The Midland Reporter-Telegram has an account of a visit by Glasgow Prestwick Airport and Spaceport Business Development Director Mike Stewart’s visit to the west Texas city to discuss cooperation.
Glasgow Prestwick Airport wants to become a spaceport. It also hosts Orbital Access, a company owned by Stuart McIntyre that is working on an air-launched satellite delivery system.
McIntyre is the owner of Orbital Access, a Prestwick-based aerospace company that is pursuing the business of launching satellites. The company’s Orbital 500 project has a rocket payload carrying a satellite beneath a McDonnell Douglas DC-10, Stewart said. The plane launches horizontally, climbs to 35,000 feet and the rocket separates while the plane is banking. The rocket heads to space, and a new satellite adds to the constellation of devices supporting the world’s technological demands.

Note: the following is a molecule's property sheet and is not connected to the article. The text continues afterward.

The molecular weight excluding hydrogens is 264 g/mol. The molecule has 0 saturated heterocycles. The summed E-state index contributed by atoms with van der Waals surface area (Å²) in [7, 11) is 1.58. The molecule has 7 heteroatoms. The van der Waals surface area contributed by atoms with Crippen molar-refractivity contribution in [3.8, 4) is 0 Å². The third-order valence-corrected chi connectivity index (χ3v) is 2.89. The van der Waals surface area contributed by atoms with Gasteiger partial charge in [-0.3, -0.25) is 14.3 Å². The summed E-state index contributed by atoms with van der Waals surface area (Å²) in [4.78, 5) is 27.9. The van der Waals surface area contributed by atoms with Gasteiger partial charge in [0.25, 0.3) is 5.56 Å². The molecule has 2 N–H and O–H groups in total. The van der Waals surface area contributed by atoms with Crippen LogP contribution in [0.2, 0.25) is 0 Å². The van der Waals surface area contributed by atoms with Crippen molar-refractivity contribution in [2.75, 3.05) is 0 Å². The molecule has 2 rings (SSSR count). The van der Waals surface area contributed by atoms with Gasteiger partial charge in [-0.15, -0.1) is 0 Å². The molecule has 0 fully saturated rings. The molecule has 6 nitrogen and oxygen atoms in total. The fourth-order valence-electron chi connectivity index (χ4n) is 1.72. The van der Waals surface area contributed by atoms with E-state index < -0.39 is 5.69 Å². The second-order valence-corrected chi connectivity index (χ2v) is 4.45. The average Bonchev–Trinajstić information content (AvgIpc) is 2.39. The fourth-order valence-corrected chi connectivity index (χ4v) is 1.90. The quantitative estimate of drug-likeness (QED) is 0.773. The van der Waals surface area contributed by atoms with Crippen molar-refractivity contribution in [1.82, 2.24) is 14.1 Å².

Orbital and XCOR already have a relationship. They work together on development technology, Stewart said, and, as previously reported in the Reporter-Telegram in July, Orbital will oversee XCOR’s forthcoming Lynx launches from Prestwick. The Lynx is a two-passenger suborbital spaceplane under development.
The relationship between Orbital and XCOR has extended to Midland and Prestwick, which are in the early stages of creating a memorandum of understanding to lay out terms of who the spaceports will cooperate.
“Personally, I think that spaceports should be supporting each other,” Stewart said. He shared a presentation with the Reporter-Telegram that laid just how close Prestwick and the United States already are, a relationship dating back to World War II when all American-made planes passed through the airport on Scotland’s west coast for the U.K. to use in the war effort.